Research Papers: Design Theory and Methodology

J. Mech. Des. 2017;140(3):031101-031101-13. doi:10.1115/1.4038565.

This study examines how the quantity of ideas and analog transfer in design-by-analogy (DbA) are affected by multiple analogs and extraneous information, or noise, using a between-subjects, factorial experiment. To evaluate the effects of multiple analogs and noise on ideation, the study uses two metrics in conjunction with one another; namely, number of ideas (most typical in engineering design) and recognition of high-level principle (more common in psychology). The quantity analysis included three components: number of ideas generated, number of ideas that use example products (analogs and noise stimuli), and number of ideas that use analogs. The results indicate two important findings: (1) providing multiple analogs during ideation had a positive impact on ideation quantity and analog transfer. Specifically, the number of analog-based ideas increased with increasing number of analogs but eventually reached a “saturation point”; (2) introducing extraneous information (noise) diminished the successful mapping of analogs to design solutions. The presence of extraneous information did not significantly affect student designers' ability to identify high-level principles in analogs. The study demonstrated that some extraneous information was perceived as surface similar analogs. Any design analog retrieval method or automated tool will produce extraneous information, and more work is needed to understand and minimize its impact.

Topics: Noise (Sound) , Design
Commentary by Dr. Valentin Fuster
J. Mech. Des. 2018;140(3):031102-031102-9. doi:10.1115/1.4038264.

Functional fixedness refers to a cognitive bias that prevents people from using objects in new ways and more abstractly from perceiving problems in new ways. Supporting people in overcoming functional fixedness could improve creative problem solving and capacities for creative design. A study was conducted to detect whether a relationship exists between participants' tendency to reorient objects presented as stimuli in an alternative uses test (AUT) and their creativity, also measured using the Wallach Kogan (WaKo) pattern meanings test. The AUT measures creativity as a function of identifying alternative uses for traditional objects. The WaKo pattern meanings test detects the ability to see an abstract pattern as different possible objects or scenes. Also studied is whether Kruglanski's need for closure (NFC) scale, a psychological measure, can predict the ability to incorporate reorientation cues when identifying uses. This study revealed highly significant, high correlations between reorientation and several creativity measures, and a correlation between reorientation and the predictability subscale of the NFC scale. A qualitative exploration of participants' responses reveals further metrics that may be relevant to assessing creativity in the AUT.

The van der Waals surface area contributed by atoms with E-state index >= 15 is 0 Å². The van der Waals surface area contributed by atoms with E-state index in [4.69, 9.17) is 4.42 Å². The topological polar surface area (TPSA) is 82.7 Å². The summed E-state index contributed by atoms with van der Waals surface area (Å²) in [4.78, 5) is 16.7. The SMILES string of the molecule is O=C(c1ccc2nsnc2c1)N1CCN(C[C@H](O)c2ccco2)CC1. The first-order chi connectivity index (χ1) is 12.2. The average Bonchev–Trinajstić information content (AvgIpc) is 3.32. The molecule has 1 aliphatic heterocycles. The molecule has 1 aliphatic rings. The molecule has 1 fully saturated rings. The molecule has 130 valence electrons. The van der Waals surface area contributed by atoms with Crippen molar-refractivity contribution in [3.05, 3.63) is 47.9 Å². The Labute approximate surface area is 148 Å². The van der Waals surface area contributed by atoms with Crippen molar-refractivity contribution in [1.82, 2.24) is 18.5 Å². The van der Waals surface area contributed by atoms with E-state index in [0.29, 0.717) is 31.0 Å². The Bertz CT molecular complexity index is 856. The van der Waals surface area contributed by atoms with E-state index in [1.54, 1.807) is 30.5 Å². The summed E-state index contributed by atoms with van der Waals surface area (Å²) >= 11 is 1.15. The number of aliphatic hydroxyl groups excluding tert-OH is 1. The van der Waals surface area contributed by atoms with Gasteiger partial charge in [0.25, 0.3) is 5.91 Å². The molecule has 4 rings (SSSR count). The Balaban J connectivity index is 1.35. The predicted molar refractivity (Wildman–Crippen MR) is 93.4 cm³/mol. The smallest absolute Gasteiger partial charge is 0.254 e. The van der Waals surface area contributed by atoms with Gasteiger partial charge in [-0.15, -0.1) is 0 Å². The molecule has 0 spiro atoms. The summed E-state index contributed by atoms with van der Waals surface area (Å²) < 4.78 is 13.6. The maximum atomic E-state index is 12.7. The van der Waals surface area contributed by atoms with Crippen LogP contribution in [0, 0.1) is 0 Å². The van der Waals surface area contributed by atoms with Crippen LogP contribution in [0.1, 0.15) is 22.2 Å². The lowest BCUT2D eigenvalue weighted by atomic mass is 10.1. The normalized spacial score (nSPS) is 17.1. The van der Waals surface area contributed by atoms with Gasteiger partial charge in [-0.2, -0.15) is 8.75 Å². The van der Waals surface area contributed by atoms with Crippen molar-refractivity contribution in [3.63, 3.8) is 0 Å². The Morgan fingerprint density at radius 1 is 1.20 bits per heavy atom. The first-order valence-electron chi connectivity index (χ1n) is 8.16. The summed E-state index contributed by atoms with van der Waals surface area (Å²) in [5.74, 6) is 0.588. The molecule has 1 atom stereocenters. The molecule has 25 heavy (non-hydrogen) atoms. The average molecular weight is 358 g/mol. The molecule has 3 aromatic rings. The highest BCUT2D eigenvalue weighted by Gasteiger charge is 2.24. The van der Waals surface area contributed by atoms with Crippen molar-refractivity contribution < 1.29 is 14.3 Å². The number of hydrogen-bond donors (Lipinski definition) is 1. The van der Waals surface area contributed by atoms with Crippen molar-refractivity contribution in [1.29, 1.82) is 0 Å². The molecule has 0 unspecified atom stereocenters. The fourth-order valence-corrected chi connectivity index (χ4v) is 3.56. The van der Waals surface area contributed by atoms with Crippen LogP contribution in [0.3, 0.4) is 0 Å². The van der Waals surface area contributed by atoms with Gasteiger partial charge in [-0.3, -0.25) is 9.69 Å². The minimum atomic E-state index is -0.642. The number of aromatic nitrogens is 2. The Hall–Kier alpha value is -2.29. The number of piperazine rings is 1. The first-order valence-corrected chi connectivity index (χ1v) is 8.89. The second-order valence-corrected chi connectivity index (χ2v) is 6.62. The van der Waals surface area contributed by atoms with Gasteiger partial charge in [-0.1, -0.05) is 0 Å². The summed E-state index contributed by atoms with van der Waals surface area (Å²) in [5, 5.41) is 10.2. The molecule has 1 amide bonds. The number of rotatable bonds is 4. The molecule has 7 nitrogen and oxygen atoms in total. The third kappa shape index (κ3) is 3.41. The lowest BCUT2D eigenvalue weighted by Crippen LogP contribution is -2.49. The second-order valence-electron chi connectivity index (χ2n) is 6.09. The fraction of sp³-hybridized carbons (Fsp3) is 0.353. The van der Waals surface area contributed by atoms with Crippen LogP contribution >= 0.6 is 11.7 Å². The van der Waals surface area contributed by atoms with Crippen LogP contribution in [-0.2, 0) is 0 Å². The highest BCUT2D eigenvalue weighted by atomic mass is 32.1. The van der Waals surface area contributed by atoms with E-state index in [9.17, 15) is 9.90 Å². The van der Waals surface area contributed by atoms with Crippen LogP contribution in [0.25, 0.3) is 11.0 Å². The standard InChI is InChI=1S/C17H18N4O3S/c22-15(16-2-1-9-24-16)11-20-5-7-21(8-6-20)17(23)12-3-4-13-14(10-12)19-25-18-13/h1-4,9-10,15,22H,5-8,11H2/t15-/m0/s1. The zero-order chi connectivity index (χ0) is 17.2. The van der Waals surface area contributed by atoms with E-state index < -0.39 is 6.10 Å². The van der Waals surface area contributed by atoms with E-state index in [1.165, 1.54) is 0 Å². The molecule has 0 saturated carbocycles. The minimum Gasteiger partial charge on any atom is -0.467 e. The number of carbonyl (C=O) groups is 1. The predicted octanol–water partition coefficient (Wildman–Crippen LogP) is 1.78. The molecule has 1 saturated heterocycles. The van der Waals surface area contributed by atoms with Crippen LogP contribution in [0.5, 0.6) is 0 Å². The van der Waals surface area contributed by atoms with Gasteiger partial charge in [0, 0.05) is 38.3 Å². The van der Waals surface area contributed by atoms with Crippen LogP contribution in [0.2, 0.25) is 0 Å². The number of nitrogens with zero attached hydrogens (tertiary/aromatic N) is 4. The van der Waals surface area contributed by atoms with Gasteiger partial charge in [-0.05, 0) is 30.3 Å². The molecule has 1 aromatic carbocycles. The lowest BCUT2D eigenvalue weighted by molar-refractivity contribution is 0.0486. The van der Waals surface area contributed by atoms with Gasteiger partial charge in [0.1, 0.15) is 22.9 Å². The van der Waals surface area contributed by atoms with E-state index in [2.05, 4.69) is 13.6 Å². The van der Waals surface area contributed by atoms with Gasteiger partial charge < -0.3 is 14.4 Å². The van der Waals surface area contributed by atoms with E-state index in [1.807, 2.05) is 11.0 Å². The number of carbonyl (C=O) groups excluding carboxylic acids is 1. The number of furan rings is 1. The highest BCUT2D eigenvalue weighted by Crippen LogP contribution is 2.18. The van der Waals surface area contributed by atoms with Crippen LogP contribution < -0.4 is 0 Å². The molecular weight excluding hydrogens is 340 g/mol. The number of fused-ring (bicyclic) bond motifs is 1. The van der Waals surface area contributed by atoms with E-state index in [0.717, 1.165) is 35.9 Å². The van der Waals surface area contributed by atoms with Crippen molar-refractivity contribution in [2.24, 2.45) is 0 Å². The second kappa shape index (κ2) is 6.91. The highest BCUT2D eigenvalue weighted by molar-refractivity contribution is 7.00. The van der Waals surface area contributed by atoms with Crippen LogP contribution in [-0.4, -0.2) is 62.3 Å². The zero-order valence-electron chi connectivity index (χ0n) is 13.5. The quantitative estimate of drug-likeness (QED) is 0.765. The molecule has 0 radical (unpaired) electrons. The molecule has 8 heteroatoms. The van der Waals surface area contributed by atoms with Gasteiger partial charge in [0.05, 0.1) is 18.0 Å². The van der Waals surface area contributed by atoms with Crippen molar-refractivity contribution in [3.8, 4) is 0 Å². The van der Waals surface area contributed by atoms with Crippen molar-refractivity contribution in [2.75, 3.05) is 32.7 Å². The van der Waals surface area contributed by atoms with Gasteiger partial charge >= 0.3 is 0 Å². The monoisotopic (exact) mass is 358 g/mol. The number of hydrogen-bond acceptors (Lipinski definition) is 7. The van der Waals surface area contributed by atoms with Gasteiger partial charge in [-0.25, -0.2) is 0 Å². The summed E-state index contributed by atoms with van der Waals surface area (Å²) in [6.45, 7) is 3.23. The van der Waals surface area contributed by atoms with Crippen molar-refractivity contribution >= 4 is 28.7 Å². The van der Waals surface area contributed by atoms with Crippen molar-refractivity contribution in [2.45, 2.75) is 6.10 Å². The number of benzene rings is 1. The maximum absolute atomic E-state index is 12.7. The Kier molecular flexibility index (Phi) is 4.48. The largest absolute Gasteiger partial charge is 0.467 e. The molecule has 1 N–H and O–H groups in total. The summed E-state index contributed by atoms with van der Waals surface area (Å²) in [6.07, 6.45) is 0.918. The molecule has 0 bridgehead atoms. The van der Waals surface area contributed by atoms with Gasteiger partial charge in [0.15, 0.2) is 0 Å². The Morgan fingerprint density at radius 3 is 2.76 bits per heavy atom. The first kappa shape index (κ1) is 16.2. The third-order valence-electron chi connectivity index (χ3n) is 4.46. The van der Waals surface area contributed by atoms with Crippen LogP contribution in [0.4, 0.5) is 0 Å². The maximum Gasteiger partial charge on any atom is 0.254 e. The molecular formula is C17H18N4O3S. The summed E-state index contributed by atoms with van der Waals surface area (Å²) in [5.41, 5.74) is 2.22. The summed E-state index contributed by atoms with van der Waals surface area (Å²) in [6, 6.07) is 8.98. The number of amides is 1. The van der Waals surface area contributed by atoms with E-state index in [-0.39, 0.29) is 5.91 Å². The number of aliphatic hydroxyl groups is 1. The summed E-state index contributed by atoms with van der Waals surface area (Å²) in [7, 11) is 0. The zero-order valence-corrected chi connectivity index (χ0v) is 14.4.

Topics: Creativity
Commentary by Dr. Valentin Fuster

Research Papers: Design Automation

J. Mech. Des. 2017;140(3):031401-031401-11. doi:10.1115/1.4038566.

In probabilistic approaches to engineering design, including robust design, mean and variance are commonly used as the optimization objectives. This method, however, has significant limitations. For one, some mean–variance Pareto efficient designs may be stochastically dominated and should not be considered. Stochastic dominance is a mathematically rigorous concept commonly used in risk and decision analysis, based on the cumulative distribution function (CDFs), which establishes that one uncertain prospect is superior to another, while requiring minimal assumptions about the utility function of the outcome. This property makes it applicable to a wide range of engineering problems that ordinarily do not utilize techniques from normative decision analysis. In this work, we present a method to perform optimizations consistent with stochastic dominance: the Mean–Gini method. In macroeconomics, the Gini Index is the de facto metric for economic inequality, but statisticians have also proven a variant of it can be used to establish two conditions that are necessary and sufficient for both first and second-order stochastic dominance . These conditions can be used to reduce the Pareto frontier, eliminating stochastically dominated options. Remarkably, one of the conditions combines both mean and Gini, allowing for both expected outcome and uncertainty to be expressed in a single objective which, when maximized, produces a result that is not stochastically dominated given the Pareto front meets a convexity condition. We also find that, in a multi-objective optimization, the Mean–Gini optimization converges slightly faster than the mean–variance optimization.

Commentary by Dr. Valentin Fuster
J. Mech. Des. 2018;140(3):031402-031402-12. doi:10.1115/1.4038209.

This paper proposes an optimum design method for a two-dimensional microchannel heat sink under a laminar flow assumption that simultaneously provides maximal heat exchange and minimal pressure drop, based on a topology optimization method incorporating Pareto front exploration. First, the formulation of governing equations for the coupled thermal-fluid problem and a level set-based topology optimization method are briefly discussed. Next, an optimum design problem for a microchannel heat sink is formulated as a bi-objective optimization problem. An algorithm for Pareto front exploration is then constructed, based on a scheme that adaptively determines weighting coefficients by solving a linear programming problem. Finally, in the numerical example, the proposed method yields a Pareto front approximation and enables the analysis of the trade-off relationship between heat exchange and pressure drop, confirming the utility of the proposed method.